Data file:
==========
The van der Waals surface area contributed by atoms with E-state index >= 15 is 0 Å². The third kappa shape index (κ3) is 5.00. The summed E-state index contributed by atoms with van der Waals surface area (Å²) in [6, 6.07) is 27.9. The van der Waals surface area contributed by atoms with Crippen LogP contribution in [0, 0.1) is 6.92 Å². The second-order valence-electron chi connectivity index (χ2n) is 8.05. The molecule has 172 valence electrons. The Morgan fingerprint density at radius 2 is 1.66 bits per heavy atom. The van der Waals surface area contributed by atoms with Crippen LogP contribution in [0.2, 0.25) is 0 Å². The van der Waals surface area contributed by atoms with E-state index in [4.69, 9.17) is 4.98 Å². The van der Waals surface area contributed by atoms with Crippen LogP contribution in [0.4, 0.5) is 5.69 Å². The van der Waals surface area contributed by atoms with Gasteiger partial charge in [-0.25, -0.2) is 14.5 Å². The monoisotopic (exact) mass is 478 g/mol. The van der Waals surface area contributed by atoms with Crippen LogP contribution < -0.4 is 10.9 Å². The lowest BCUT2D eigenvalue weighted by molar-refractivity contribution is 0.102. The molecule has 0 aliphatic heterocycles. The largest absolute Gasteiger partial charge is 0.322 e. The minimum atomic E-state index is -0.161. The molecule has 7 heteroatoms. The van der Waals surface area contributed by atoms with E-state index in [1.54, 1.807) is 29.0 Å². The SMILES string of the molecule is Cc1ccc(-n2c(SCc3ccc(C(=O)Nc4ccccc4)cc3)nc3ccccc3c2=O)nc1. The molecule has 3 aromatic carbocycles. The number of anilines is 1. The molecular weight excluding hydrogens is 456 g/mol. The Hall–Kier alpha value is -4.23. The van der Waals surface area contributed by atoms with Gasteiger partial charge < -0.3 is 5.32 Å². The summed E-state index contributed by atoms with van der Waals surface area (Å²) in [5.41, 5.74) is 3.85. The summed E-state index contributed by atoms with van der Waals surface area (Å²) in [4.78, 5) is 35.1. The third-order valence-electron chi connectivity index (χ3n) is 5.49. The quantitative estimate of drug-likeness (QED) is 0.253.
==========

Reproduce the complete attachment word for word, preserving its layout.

The van der Waals surface area contributed by atoms with E-state index >= 15 is 0 Å². The third kappa shape index (κ3) is 5.00. The summed E-state index contributed by atoms with van der Waals surface area (Å²) in [6, 6.07) is 27.9. The van der Waals surface area contributed by atoms with Crippen LogP contribution in [0, 0.1) is 6.92 Å². The second-order valence-electron chi connectivity index (χ2n) is 8.05. The molecule has 172 valence electrons. The Morgan fingerprint density at radius 2 is 1.66 bits per heavy atom. The van der Waals surface area contributed by atoms with Crippen LogP contribution in [0.2, 0.25) is 0 Å². The van der Waals surface area contributed by atoms with E-state index in [4.69, 9.17) is 4.98 Å². The van der Waals surface area contributed by atoms with Crippen LogP contribution in [0.4, 0.5) is 5.69 Å². The van der Waals surface area contributed by atoms with Gasteiger partial charge in [-0.25, -0.2) is 14.5 Å². The monoisotopic (exact) mass is 478 g/mol. The van der Waals surface area contributed by atoms with Crippen LogP contribution < -0.4 is 10.9 Å². The lowest BCUT2D eigenvalue weighted by molar-refractivity contribution is 0.102. The molecule has 0 aliphatic heterocycles. The largest absolute Gasteiger partial charge is 0.322 e. The minimum atomic E-state index is -0.161. The molecule has 7 heteroatoms. The van der Waals surface area contributed by atoms with E-state index in [1.54, 1.807) is 29.0 Å². The SMILES string of the molecule is Cc1ccc(-n2c(SCc3ccc(C(=O)Nc4ccccc4)cc3)nc3ccccc3c2=O)nc1. The molecule has 3 aromatic carbocycles. The number of anilines is 1. The molecular weight excluding hydrogens is 456 g/mol. The Hall–Kier alpha value is -4.23. The van der Waals surface area contributed by atoms with Gasteiger partial charge < -0.3 is 5.32 Å². The summed E-state index contributed by atoms with van der Waals surface area (Å²) in [5.41, 5.74) is 3.85. The summed E-state index contributed by atoms with van der Waals surface area (Å²) in [4.78, 5) is 35.1. The third-order valence-electron chi connectivity index (χ3n) is 5.49. The quantitative estimate of drug-likeness (QED) is 0.253.